Published On Retail Investor 360: Monday, 18 August 2014 23:08 Written by Doctor Hung V. Tran, MD, MS. Disclosure: We are long on MNKD and we do not have any financial relationship with any companies we cover.
360 catalyst key
- 360 Biotech's contrarian thesis on the weight loss drugs developer published in 2013 was unwelcoming but turned out valid.
- Stock promoters who were overly exuberant on Arena, Orexigen and/or VIVUS mislead investors. However, they now spin the fact to bash on these same companies despite a substantial drop in the share price.
- The drastic share price declines widen the margin of safety for Arena and VIVUS making them safer investments than in 2013. Nonetheless, it is impossible to forecast when shares price could stabilize (at least for 360 and Warren Buffett (Trades, Portfolio)).
- No investor is expected to be correct all the time so shareholders of Arena, Orexigen and VIVUS, who purchased shares at the wrong time (but strongly believe in these companies), should write a letter to the management to share insights in helping the management to catalyze sales growth.
- Investors who believe in the vast obesity market are right, as the potential is still there … but the easier and proven way to stop obesity is via the prediabetes and diabetes markets.
- Lantus (the top-selling basal insulin for treating diabetes) is facing patent expiration soon. Most other diabetes drugmakers are either too big (little growth potential) or too little (precarious investments).
- MannKind is the most prudent choice for investing in diabetes and obesity because the company is medium sized. Now that MannKind has command of the vast armies of Sanofi sales/marketing reps to deliver Afrezza, a revolutionary diabetes treatment the world has yet to see, the potential for MannKind is limitless.
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- MNKD 15-Year Financial Data
- The intrinsic value of MNKD
- Peter Lynch Chart of MNKD
Introduction. Since 2013, when we published our first short thesis on three obesity drugmakers (Orexigen, Arena and VIVUS) they panned out as forecasted and did not perform even in the full swing of the bull market – when most stocks earned substantial rewards for shareholders. We were disappointed that our contrarian research on Orexigen and the obesity-drugmakers were unwelcome in 2013 due to the market's exuberant expectation at the time. Nonetheless, we remained convinced in our thesis despite market noises.
Investors who bought into the grandeur promises while neglecting the data paid dearly with their own cash. VIVUS shed 66 percent in shares price; Orexigen lost 18 percent; and likewise, Arena is down 36 percent since last year. Some market broadcasters disappeared while other promoters like EnhydrisPECorp attempted to spin facts and taken the imprudent position to bash Arena, VIVUS, and/or Orexigen.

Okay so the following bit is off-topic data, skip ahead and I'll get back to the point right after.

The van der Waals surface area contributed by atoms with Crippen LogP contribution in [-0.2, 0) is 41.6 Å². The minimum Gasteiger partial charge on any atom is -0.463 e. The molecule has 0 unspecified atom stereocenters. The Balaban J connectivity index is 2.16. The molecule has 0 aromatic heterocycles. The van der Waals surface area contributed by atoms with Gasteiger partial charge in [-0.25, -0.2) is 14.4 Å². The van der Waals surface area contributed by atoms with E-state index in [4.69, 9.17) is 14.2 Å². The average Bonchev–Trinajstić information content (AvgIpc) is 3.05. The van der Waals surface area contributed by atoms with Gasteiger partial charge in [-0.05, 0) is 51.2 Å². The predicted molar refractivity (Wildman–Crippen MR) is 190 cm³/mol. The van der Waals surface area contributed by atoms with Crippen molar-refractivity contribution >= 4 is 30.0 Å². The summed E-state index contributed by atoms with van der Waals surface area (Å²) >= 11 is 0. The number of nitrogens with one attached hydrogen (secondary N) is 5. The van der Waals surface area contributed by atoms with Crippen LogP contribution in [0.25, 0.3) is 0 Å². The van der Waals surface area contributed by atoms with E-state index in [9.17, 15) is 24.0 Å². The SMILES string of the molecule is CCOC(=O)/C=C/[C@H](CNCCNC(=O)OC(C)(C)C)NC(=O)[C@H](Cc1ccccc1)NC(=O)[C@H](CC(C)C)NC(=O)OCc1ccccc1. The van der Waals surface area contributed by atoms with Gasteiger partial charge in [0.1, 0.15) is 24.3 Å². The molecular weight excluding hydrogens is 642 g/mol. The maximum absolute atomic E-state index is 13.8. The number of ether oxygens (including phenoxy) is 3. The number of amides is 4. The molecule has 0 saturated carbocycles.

Source: Google Finance
Needless to say, much has changed in the obesity market since 2013 as companies' stories are dynamic, and investors need to perform their due diligence. Both VIVUS and Arena posted encouraging sales for their lead drugs Qsymia and Belviq, respectively. Nonetheless, further distance remains before Belviq and Qsymia could become blockbusters, which are drugs that had at least $1 billion in annual sales. This research will briefly update what has changed as well as to suggest a prudent course of action for investors in going forward.
That being said; investors who lost money can recoup their losses by investing in MannKind. Shareholders who believe in Arena, VIVUS or Orexigen can also hold on to their shares, but you could write letters to the company to share your insights. Shareholders' activism, be it large or small, can be the catalyst that helps companies implement changes resulting in drastic earnings growth.
Arena pharmaceuticals. Despite Belviq data that shows modest weight reduction in clinical trials, when the drug is combined with therapeutic lifestyle changes (or TLCs) it arguably shows meaningful weight loss. Neither TLC nor Belviq alone is adequate in reducing weight loss. Interestingly, Arena has taken the proper approach because the company started a weight management support program – helping patients lose weight and also gain a plethora of medical benefits. Hence, the key to Belviq's sales growth is to market strongly its benefits when taken in combinations with TLCs.
As patients lose weight and exercise, their physical appearances and moods improve. At the cellular level, their metabolism also optimizes to result in a reduction of meaningful health parameters such as blood pressure, insulin resistance and rate of bone mineral density (BMD) loss, thus helping to prevent hip fractures.
Generic competitor. Orlistat is a popular weight management drug, which was FDA-approved in 1999. Roche initially marketed Orlistat under the brand name Xenical. Only four months into its launch, Orlistat reached blockbuster sales of more than $1 billion in revenues for Roche. In subsequent years, sales dropped drastically despite the company's extensive efforts to galvanize its sales and marketing approaches.
Perhaps Orlistat was part of a fad and by its nature will only have fleeting success. After exhaustive efforts, Roche sold Orlistat to GlaxoSmithKline (GSK) in 2006. GSK obtained the FDA approval to market Orlistat over-the-counter (or OTC), which improved the drug's presence but its efficacy and safety profile remain unchanged – and with that being said, sales persistently decline.
Interestingly, the FDA recalled Orlistat earlier this year due to tampering concerns. Therefore, the recall could only help generate more sales for Belviq and Qsymia.
If you would like to read the full research, please click on this link.